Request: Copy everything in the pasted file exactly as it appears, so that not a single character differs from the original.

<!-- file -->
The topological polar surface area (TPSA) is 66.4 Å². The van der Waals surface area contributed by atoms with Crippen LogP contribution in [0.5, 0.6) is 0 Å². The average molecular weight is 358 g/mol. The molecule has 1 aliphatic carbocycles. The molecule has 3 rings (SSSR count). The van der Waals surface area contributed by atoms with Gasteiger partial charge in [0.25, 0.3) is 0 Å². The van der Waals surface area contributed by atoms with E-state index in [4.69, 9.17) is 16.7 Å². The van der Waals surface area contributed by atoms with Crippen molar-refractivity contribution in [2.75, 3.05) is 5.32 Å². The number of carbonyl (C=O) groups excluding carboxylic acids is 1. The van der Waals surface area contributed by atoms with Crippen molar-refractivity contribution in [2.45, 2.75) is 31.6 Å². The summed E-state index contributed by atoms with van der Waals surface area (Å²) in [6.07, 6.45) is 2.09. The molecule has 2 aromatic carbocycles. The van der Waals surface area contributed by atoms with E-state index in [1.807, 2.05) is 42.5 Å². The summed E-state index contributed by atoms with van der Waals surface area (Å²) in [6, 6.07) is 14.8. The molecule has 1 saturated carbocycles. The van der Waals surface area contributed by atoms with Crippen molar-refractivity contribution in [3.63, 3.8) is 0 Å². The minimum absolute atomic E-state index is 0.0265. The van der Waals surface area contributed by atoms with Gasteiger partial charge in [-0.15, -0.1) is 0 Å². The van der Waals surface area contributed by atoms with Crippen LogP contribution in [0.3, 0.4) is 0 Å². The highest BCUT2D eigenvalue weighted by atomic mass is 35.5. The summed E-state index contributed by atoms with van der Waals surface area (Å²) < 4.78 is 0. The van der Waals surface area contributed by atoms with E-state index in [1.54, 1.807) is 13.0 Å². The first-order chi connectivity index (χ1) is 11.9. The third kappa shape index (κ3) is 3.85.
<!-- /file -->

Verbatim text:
The topological polar surface area (TPSA) is 66.4 Å². The van der Waals surface area contributed by atoms with Crippen LogP contribution in [0.5, 0.6) is 0 Å². The average molecular weight is 358 g/mol. The molecule has 1 aliphatic carbocycles. The molecule has 3 rings (SSSR count). The van der Waals surface area contributed by atoms with Gasteiger partial charge in [0.25, 0.3) is 0 Å². The van der Waals surface area contributed by atoms with E-state index in [4.69, 9.17) is 16.7 Å². The van der Waals surface area contributed by atoms with Crippen molar-refractivity contribution in [2.75, 3.05) is 5.32 Å². The number of carbonyl (C=O) groups excluding carboxylic acids is 1. The van der Waals surface area contributed by atoms with Crippen molar-refractivity contribution in [2.45, 2.75) is 31.6 Å². The summed E-state index contributed by atoms with van der Waals surface area (Å²) in [6.07, 6.45) is 2.09. The molecule has 2 aromatic carbocycles. The van der Waals surface area contributed by atoms with E-state index in [1.807, 2.05) is 42.5 Å². The summed E-state index contributed by atoms with van der Waals surface area (Å²) in [6, 6.07) is 14.8. The molecule has 1 saturated carbocycles. The van der Waals surface area contributed by atoms with Crippen molar-refractivity contribution in [3.63, 3.8) is 0 Å². The minimum absolute atomic E-state index is 0.0265. The van der Waals surface area contributed by atoms with Gasteiger partial charge in [-0.15, -0.1) is 0 Å². The van der Waals surface area contributed by atoms with Crippen LogP contribution in [0.3, 0.4) is 0 Å². The highest BCUT2D eigenvalue weighted by atomic mass is 35.5. The summed E-state index contributed by atoms with van der Waals surface area (Å²) < 4.78 is 0. The van der Waals surface area contributed by atoms with E-state index in [1.54, 1.807) is 13.0 Å². The first-order chi connectivity index (χ1) is 11.9. The third kappa shape index (κ3) is 3.85.